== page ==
Monday, September 5, 2011

Religion and State in Israel - September 5, 2011 (Section 1)

Religion and State in Israel

September 5, 2011 (Section 1) (see also Section 2)

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Editor – Joel Katz

Religion and State in Israel is not affiliated with any organization or movement

A Moral Stand

By Efrat Shapira-Rosenberg Opinion September 2, 2011

Efrat Shapira-Rosenberg is a project officer at the Avi Chai Foundation in Jerusalem and a host on Channel 2 TV.

Tel Aviv Demonstration

All the excuses that we’ve been hearing about why religious people shouldn’t join the demonstrations are just that – excuses.

The reasons we are not supposed to go to these demonstrations have nothing to do with what rabbis and other so-called leaders of the religious-Zionist community have been saying – the lack of modesty in the tent camps or the breaking of the laws of the Sabbath at the demonstrations.

And they certainly have nothing to do with my own personal favorite: that we shouldn’t go because there was music at the demonstrations and it is forbidden to listen to music during the nine days of mourning that precede the fast of the 9th of the Hebrew month of Av.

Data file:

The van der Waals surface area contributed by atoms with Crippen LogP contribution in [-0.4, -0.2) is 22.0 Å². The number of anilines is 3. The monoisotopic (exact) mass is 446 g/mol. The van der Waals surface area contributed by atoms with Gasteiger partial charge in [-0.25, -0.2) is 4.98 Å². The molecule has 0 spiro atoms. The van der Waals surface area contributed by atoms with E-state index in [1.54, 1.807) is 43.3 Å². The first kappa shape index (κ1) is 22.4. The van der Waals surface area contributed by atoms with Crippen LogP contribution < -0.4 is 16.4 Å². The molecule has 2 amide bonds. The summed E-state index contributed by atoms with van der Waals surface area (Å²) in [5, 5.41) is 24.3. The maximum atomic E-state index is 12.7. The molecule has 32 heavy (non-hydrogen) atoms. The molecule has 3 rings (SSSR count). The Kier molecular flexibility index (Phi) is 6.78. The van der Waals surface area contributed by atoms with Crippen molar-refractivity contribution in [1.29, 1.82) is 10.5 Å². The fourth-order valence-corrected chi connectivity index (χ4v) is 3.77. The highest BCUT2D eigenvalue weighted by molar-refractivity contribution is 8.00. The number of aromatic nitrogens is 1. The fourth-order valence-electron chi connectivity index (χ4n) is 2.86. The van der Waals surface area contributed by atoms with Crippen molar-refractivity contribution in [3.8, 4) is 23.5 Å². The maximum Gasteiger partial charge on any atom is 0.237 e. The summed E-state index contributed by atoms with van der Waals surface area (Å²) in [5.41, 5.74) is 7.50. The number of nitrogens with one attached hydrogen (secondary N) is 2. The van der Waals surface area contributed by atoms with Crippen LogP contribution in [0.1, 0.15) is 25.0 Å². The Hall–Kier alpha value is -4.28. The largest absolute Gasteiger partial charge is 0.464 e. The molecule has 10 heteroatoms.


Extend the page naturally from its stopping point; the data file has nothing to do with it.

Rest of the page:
No, none of these excuses were the real reason that we were supposed to stay home and not join the “secular” protest. The real reason is that the cause isn’t considered “meaningful” or “morally significant” enough.

Israel's social protest gave birth to a new language

By Yitzhak Laor Opinion September 4, 2011

…Ever since the protest began, it has been carried out along two conceptual channels: On television, they interview all kinds of spokesmen that no one has appointed.

Shahar Ilan, for example, continues to see everything as an attack on the ultra-Orthodox. After all, Ashkenazi students cannot call on their Mizrahi counterparts to join in a common struggle and to harass yeshiva students.